NOTE: This item is not available outside the Texas A&M University network. Texas A&M affiliated users who are off campus can access the item through NetID and password authentication or by using TAMU VPN. Non-affiliated individuals should request a copy through their local library's interlibrary loan service.
Operations scheduling in job-shops
|dc.description||Due to the character of the original source materials and the nature of batch digitization, quality control issues may be present in this document. Please report any quality issues you encounter to firstname.lastname@example.org, referencing the URI of the item.||en_US|
|dc.description||Includes bibliographical references: p. 69-72.||en_US|
|dc.description||Issued also on microfiche from Lange Micrographics.||en_US|
|dc.description.abstract||This thesis is in the area of operations scheduling in an automated or semi-automated job-shop system, where parts with various routings contend for service on the resources in the system. The classical job-shop scheduling problem has usually been solved in literature as a machine scheduling problem, neglecting the material handling tasks that effect transfer from one processing machine to another. This has helped in reducing the size of the problem and in decreasing the solution computing time, or in producing a better solution in a given time. In this thesis the complete operations schedule for a job-shop scheduling problem is generated by two approaches in the same solution computing time- (1) by solving the complete scheduling problem directly, and (2) by solving the simplified machine scheduling problem and using its solution to generate the solution to the complete scheduling problem by "adding-on" the material handling activities. The relative performance of the two approaches is studied by testing a suitable hypothesis using results from various experiments. It is concluded that the approach of solving the complete scheduling problem including material handling appears to be better (on average) than solving the truncated problem and generating a solution for the complete problem.||en_US|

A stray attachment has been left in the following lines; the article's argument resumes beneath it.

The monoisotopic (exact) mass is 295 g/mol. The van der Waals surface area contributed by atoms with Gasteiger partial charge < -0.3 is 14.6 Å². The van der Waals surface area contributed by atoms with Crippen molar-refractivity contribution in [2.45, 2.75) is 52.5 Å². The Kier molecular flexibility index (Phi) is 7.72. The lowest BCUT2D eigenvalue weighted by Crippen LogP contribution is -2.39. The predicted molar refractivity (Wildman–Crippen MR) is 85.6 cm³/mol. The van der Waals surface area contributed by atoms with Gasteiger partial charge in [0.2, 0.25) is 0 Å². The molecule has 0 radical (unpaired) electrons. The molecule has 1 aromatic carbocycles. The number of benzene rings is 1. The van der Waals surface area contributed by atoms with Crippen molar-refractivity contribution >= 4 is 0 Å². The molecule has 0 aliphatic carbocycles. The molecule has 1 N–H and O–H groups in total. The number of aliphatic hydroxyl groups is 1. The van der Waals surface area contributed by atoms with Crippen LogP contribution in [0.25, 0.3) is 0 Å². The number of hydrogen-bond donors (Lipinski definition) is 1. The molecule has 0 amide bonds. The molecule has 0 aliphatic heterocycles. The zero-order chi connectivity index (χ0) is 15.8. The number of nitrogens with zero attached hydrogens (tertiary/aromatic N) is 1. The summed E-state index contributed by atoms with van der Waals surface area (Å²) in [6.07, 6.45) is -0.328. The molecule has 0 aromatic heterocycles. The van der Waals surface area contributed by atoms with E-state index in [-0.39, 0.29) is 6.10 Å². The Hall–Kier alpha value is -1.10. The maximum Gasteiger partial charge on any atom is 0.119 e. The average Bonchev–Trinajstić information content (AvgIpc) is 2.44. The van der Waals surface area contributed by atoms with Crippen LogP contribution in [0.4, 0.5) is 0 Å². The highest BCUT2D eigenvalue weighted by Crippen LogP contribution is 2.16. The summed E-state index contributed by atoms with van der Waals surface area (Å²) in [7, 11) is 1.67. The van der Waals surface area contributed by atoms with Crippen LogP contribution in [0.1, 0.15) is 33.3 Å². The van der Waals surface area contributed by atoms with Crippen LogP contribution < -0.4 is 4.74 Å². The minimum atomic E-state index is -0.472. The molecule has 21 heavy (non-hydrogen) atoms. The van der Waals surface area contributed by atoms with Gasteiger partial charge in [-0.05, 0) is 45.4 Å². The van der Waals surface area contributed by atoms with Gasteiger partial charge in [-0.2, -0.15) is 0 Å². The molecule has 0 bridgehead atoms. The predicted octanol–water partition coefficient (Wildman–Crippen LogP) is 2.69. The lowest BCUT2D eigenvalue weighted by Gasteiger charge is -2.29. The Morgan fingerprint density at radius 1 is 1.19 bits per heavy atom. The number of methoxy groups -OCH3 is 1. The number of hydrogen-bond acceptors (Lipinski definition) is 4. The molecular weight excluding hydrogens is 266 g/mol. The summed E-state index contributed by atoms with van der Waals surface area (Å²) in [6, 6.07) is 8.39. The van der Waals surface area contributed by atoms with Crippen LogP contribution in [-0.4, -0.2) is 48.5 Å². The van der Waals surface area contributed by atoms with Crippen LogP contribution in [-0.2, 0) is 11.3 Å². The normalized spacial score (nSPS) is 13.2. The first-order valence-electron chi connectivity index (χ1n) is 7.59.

|dc.publisher||Texas A&M University||en_US|
|dc.rights||This thesis was part of a retrospective digitization project authorized by the Texas A&M University Libraries in 2008. Copyright remains vested with the author(s). It is the user's responsibility to secure permission from the copyright holder(s) for re-use of the work beyond the provision of Fair Use.||en_US|
|dc.subject||Major industrial engineering.||en_US|
|dc.title||Operations scheduling in job-shops||en_US|
Files in this item
This item appears in the following Collection(s)
Digitized Theses and Dissertations (1922–2004)
Texas A&M University Theses and Dissertations (1922–2004)
Request Open Access
This item and its contents are restricted. If this is your thesis or dissertation, you can make it open-access. This will allow all visitors to view the contents of the thesis.